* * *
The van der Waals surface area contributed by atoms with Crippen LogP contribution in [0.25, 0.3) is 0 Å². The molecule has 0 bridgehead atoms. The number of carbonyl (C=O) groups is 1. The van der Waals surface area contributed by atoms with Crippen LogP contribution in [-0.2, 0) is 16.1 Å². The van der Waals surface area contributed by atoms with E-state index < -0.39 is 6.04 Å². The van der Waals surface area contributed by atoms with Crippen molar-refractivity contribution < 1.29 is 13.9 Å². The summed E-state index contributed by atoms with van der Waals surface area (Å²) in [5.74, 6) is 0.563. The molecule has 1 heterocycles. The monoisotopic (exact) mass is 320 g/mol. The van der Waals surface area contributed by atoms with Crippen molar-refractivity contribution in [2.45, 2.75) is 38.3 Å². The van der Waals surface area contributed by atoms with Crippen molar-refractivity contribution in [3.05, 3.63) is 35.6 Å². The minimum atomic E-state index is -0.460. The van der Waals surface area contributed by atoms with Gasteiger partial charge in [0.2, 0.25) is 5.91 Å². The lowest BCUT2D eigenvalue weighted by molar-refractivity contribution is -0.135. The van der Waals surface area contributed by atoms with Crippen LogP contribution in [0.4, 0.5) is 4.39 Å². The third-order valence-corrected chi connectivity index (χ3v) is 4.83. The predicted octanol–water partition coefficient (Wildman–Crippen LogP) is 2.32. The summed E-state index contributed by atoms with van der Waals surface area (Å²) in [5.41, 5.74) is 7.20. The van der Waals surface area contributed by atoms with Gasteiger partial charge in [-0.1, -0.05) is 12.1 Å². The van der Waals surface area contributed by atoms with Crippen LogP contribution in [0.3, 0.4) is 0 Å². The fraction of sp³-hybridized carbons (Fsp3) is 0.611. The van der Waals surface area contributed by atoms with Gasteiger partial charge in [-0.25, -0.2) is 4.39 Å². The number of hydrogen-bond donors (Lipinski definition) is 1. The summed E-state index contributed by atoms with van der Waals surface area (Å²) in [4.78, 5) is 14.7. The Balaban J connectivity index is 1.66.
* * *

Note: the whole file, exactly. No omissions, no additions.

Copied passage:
The van der Waals surface area contributed by atoms with Crippen LogP contribution in [0.25, 0.3) is 0 Å². The molecule has 0 bridgehead atoms. The number of carbonyl (C=O) groups is 1. The van der Waals surface area contributed by atoms with Crippen LogP contribution in [-0.2, 0) is 16.1 Å². The van der Waals surface area contributed by atoms with E-state index < -0.39 is 6.04 Å². The van der Waals surface area contributed by atoms with Crippen molar-refractivity contribution < 1.29 is 13.9 Å². The summed E-state index contributed by atoms with van der Waals surface area (Å²) in [5.74, 6) is 0.563. The molecule has 1 heterocycles. The monoisotopic (exact) mass is 320 g/mol. The van der Waals surface area contributed by atoms with Crippen molar-refractivity contribution in [2.45, 2.75) is 38.3 Å². The van der Waals surface area contributed by atoms with Crippen molar-refractivity contribution in [3.05, 3.63) is 35.6 Å². The minimum atomic E-state index is -0.460. The van der Waals surface area contributed by atoms with Gasteiger partial charge in [0.2, 0.25) is 5.91 Å². The lowest BCUT2D eigenvalue weighted by molar-refractivity contribution is -0.135. The van der Waals surface area contributed by atoms with Crippen LogP contribution in [0.4, 0.5) is 4.39 Å². The third-order valence-corrected chi connectivity index (χ3v) is 4.83. The predicted octanol–water partition coefficient (Wildman–Crippen LogP) is 2.32. The summed E-state index contributed by atoms with van der Waals surface area (Å²) in [5.41, 5.74) is 7.20. The van der Waals surface area contributed by atoms with Gasteiger partial charge in [-0.1, -0.05) is 12.1 Å². The van der Waals surface area contributed by atoms with Crippen LogP contribution in [0.3, 0.4) is 0 Å². The fraction of sp³-hybridized carbons (Fsp3) is 0.611. The van der Waals surface area contributed by atoms with Gasteiger partial charge in [-0.25, -0.2) is 4.39 Å². The number of hydrogen-bond donors (Lipinski definition) is 1. The summed E-state index contributed by atoms with van der Waals surface area (Å²) in [4.78, 5) is 14.7. The Balaban J connectivity index is 1.66.